Class meets: MWF 11:00-11:50am in Herring
Hall 100
Office Hours: M10:00-10:50am in HB 408, W 3:30-5:00pm in HB 408, Th
2:00-3:30pm, in HB 423, or by appointment
TA Office Hours: W1:00-3:00pm and Th 1:00-2:00pm in HB B14
Help Sessions: Tuesdays 7:00-9:00pm in SST 106 (HZ AMP on the Tuesdays
before the midterms) and Thursdays 7:00-9:00pm in ABL 131
Teaching Assistants: Robert Vance, Diego Vela, Arunima Ray Homework: generally due
Fridays, see OWL-Space
for assignments
Textbook
The textbook for the class is Vector
Calculus (5th edition), by Marsden and Tromba, ISBN 9780716749929. This is the
same text as was used last year, so it can most likely be purchased
used from the campus
book store. I would strongly recommend you avoid earlier editions,
as homework problems will be assigned by number from the book.
Course Description
This course covers differential and
integral calculus in several variables. Topics include partial
derivatives, gradient, divergence, curl, Lagrange multipliers, multiple
integrals, line integrals, vector fields, Green's theorem, Stokes's
theorem, and Gauss's theorem. Here is a tentative
schedule for the course.
The prerequisite for this class is single-variable calculus (Math 101
and 102). This
class is independent of Math 211, and Math 211 and 212 may be taken in
any order or concurrently. (It is not possible to get credit for
both Math 212 and Math 221/222 however.)
Grades
Your grade in the class will be based on the following weights, where a
lowest 20% item will be dropped:
Homework
20%
Midterm 1: September 22 at 7:00pm in KCK 100
20%
Midterm 2: October 20 at 7:00pm in KCK 100
20%
Midterm 3: November 17 at 7:00pm
in KCK 100
20%
Final Exam: December 8 at 7:00pm in HRG 100 for A-M,
ABL 131 for N-Z
2x 20%
In theory, this means you could get an A+ in this class without
doing any of the homework; if that sounds like a good idea to you,
please come see me as soon as possible.
Homework
Homeworks will be put up on OWL-Space
and are due on Fridays by 4pm. You must turn in your assignment in
class, or place it in the
Math 212 inbox on the 2nd floor of Herman
Brown (next to HB220).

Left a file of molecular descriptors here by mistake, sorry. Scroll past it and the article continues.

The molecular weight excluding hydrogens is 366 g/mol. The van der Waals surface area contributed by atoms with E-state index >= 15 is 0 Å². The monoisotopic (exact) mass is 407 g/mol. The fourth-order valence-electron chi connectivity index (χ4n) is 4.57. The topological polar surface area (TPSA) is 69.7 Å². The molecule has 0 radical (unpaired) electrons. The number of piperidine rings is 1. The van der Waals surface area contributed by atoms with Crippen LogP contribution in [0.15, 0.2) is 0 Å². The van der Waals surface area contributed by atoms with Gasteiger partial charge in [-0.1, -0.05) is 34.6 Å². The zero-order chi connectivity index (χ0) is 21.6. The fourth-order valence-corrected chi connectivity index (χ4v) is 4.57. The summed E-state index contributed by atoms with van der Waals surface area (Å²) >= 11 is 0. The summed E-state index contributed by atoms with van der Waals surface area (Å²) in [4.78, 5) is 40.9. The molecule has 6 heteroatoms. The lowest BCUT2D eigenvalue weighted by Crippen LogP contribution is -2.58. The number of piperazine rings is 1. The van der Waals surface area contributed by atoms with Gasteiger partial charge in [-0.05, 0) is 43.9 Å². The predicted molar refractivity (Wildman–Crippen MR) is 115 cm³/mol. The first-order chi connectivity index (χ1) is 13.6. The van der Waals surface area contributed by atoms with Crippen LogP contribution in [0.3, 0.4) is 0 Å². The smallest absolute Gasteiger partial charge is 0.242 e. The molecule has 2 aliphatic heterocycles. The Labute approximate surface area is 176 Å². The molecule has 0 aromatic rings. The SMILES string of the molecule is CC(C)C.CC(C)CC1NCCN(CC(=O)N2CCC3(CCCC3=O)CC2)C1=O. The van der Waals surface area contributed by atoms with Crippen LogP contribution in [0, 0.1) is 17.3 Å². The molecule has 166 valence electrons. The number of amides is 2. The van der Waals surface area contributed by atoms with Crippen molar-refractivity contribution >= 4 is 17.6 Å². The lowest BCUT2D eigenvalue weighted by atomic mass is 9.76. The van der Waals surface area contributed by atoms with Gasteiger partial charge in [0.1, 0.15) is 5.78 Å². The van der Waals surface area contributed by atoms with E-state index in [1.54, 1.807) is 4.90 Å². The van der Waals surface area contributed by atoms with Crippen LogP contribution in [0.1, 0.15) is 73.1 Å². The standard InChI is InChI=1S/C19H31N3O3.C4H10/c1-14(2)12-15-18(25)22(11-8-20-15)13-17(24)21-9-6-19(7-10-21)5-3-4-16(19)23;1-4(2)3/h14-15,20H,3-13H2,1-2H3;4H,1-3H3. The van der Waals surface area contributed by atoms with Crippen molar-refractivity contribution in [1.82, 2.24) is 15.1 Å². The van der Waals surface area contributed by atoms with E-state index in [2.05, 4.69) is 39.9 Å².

Late homework will not be accepted even under most special
circumstances. To compensate for this firm policy against late
homework,
the two lowest homework scores will not count towards your homework
average.
Your homework solutions should be legible, and each problem should
be
worked
out in detail with the final answer clearly indicated. If you choose
to type up your homework solutions on a computer, I would strongly
suggest learning to use L^{a}T_{e}χ.
You may use a
calculator or computer algebra program to assist you on the
homework, but you must still write up complete solutions showing all
the steps. Remember also that you will not be able to use
a calculator on the exams.
Feel free to check the your answers
using the answers to odd-numbered exercises at the end of the book, but
you should not look up homework problems in the Student Study Guide with Solutions for
Vector Calculus
until after you've turned in the homework (nor should you look on the
internet for specific homework problems, though you're welcome to read
about a mathematical topic on a site like Wikipedia with no relation to
Marsden & Tromba).
Please staple
your homework and write your name and the assignment number on the
front
page. You are welcome to work together with other students on your
homeworks, but your write-up must be your own and you should list on
your homework the names
of any other students you worked with.
Exams
There will be three midterm exams and one comprehensive final
exam (with an emphasis on material covered after the third
midterm). All exams are closed-book and closed-notes and are
subject to the
Rice University Honor Code. You will not be allowed to use a
calculator on the exams.
The midterm exams are scheduled for 7:00pm on 9/22, 10/20, and 11/17;
if you have a conflict at any of these times, please let me know as
soon as possible.
The final exam is scheduled for 7:00-10:00pm on December 8, in HRG 100
for last names A-M and ABL 131 for N-Z. It is
the policy of the mathematics department that no final may be
given early to accommodate student travel plans.
Sage is a free and open-source computer program for mathematics.
You can download it for your
own computer or try it online.
Here are the sage notebooks I used to produce the computer-generated
pictures in class:
If you have a documented disability that will impact your work in
this class, please contact me to discuss your needs. Additionally, you
will
need to register with the Disability
Support Services Office in the
Allen
Center.